You want to extend the school day. So let me ask you a little bit about that because the Boston Public School superintendent [and] the Boston Teachers Union have been wrangling over this issue for some time, in particular, how much extra pay teachers should get for longer school hours. How will you break that logjam on this issue?
It's a great question. I do support extended learning days. The fact of the matter is, the union isn't going anywhere. Not now, not next year, not 50 years from now. And I think the union is just dying to have a mayor and does a couple of things: has kids in the system, so knows what it's like in the classroom, which I do with my kids; understands that teachers aren't the enemy and while we want reforms in our schools and we want quality teachers and that recognizes the union will have a seat at the table. And so that constructive relationship will allow for the real negotiations that will get to extended learning time.
I want to ask you about public safety, which is also a really important issue in any city. As we all know, overall crime numbers are down across the city and the U.S. But that's small comfort to a handful of neighborhoods — parts of Dorchester, Roxbury, Mattapan, for example — where families have to contend with too much violence. What can you do to ensure that all Boston neighborhoods are safer?
So, we need to invest in public safety in four key areas: prevention, intervention, enforcement and technology. You can't do one without the other. So I have a comprehensive public safety plan that does all of it. It understands it all starts by having a well-staffed police force, and I'm calling on my first term to add 200 police officers to the force.
Well, two questions though about more cops: can the city afford it, and are you saying that really the trick here is to police our way out of this? Is that going to do it?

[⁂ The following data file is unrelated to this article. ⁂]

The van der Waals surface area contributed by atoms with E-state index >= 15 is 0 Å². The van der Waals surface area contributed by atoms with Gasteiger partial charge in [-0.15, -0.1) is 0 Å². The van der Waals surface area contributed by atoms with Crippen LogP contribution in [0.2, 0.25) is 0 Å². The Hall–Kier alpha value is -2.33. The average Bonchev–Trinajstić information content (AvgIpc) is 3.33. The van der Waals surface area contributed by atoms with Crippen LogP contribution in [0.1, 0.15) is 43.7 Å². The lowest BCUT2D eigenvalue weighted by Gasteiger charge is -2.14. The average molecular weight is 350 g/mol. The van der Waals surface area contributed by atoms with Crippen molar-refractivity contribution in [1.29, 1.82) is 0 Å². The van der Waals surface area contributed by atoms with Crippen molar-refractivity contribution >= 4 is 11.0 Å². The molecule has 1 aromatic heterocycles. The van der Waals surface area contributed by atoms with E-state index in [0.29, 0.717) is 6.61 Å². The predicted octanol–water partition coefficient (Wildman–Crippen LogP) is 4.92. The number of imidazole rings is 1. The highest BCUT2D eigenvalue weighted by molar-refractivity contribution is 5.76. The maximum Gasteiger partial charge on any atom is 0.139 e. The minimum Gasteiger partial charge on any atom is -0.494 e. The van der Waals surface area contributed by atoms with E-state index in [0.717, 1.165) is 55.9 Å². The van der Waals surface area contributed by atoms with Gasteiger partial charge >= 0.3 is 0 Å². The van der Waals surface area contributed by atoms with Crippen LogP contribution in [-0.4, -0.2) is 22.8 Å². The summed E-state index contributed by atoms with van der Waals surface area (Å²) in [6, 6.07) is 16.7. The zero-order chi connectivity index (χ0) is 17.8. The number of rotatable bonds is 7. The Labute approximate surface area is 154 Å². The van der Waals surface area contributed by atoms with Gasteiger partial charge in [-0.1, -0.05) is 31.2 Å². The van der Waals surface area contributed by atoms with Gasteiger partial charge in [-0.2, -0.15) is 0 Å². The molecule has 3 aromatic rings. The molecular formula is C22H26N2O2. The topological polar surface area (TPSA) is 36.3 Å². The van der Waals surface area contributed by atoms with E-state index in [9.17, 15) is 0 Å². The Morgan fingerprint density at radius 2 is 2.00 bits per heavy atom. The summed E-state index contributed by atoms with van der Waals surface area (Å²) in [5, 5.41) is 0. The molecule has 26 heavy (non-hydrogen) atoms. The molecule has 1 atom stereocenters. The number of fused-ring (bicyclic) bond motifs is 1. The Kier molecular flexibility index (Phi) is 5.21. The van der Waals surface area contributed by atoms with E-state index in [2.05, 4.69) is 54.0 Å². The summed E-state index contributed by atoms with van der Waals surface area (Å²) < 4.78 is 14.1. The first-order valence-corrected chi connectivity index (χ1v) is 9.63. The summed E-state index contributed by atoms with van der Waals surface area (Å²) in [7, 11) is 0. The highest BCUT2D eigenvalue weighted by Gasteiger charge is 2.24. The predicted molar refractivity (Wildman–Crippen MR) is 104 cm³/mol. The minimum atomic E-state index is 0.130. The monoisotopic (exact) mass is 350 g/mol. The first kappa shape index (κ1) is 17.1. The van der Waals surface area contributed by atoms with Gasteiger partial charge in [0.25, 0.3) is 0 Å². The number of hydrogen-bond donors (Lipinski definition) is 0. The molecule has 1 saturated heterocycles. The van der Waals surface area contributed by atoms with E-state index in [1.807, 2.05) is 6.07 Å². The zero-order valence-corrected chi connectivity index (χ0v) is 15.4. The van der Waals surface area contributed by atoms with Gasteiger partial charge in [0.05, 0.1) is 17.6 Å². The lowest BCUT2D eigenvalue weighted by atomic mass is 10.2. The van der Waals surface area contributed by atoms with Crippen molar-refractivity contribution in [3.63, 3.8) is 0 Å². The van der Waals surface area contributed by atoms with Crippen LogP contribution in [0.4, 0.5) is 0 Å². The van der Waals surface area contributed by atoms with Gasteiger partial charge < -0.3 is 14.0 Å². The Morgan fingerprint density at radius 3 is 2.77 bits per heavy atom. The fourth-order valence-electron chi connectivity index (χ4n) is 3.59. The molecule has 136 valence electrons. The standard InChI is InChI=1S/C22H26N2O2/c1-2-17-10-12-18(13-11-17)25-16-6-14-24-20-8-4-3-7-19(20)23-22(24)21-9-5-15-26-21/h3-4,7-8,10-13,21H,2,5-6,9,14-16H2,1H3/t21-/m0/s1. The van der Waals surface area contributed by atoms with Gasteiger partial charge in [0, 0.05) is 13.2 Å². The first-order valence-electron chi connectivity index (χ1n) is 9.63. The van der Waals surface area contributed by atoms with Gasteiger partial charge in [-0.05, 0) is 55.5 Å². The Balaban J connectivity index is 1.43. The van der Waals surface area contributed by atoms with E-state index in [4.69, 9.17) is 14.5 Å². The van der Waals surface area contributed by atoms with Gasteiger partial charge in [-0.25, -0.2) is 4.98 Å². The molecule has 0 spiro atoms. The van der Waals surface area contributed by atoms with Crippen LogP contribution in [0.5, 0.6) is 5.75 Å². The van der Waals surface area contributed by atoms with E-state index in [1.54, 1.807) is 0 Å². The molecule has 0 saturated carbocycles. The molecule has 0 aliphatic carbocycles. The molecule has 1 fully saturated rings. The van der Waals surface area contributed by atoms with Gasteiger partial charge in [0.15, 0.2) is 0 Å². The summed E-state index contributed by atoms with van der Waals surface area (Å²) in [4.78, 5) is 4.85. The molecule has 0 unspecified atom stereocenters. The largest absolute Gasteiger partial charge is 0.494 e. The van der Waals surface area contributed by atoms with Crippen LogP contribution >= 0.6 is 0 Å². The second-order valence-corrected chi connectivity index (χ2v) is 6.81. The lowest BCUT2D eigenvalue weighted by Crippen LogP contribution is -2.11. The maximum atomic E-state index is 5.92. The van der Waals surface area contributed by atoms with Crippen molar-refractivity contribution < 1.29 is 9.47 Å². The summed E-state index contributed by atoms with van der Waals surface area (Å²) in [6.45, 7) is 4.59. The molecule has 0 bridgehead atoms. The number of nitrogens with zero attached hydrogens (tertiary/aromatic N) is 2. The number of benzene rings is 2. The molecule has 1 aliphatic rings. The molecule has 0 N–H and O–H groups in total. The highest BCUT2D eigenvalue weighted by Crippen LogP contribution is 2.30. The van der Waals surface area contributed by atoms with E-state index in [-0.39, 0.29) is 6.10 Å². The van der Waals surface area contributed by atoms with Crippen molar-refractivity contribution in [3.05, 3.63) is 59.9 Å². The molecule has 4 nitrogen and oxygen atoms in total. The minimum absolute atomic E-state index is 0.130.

Absolutely not. More police on the street is the first thing we need to do to make sure the police department is staffed. I've also called for a 15 percent increase in summer jobs for youth. Because the best way to keep a young person away from a life of crime or going down the wrong path is to give them a job. Let's invest in more officers, let's invest in prevention and intervention, and let's bring the technologies to the city that will make the police do their jobs smarter, better, faster.
It's a full package of ideas, but I'm just wondering if it's really new. And I'm not so much saying this is your fault, obviously, but more cops, summer jobs, job training, these are all things that I've heard people talking about year after year after year and yet in some of these neighborhoods, this crime remains a real problem for the families who live there. And I'm wondering is there really something new in there? Can there be something new in there?
Well, I think one of the things I was getting towards before: it all comes down to poverty. I think education has to play a more important role, particularly the Boston Public Schools in educating kids and keeping them away from crime and providing the resources that they need. I want to have mental health services available in every school so that we're dealing at the root cause of what causes those problems sometimes.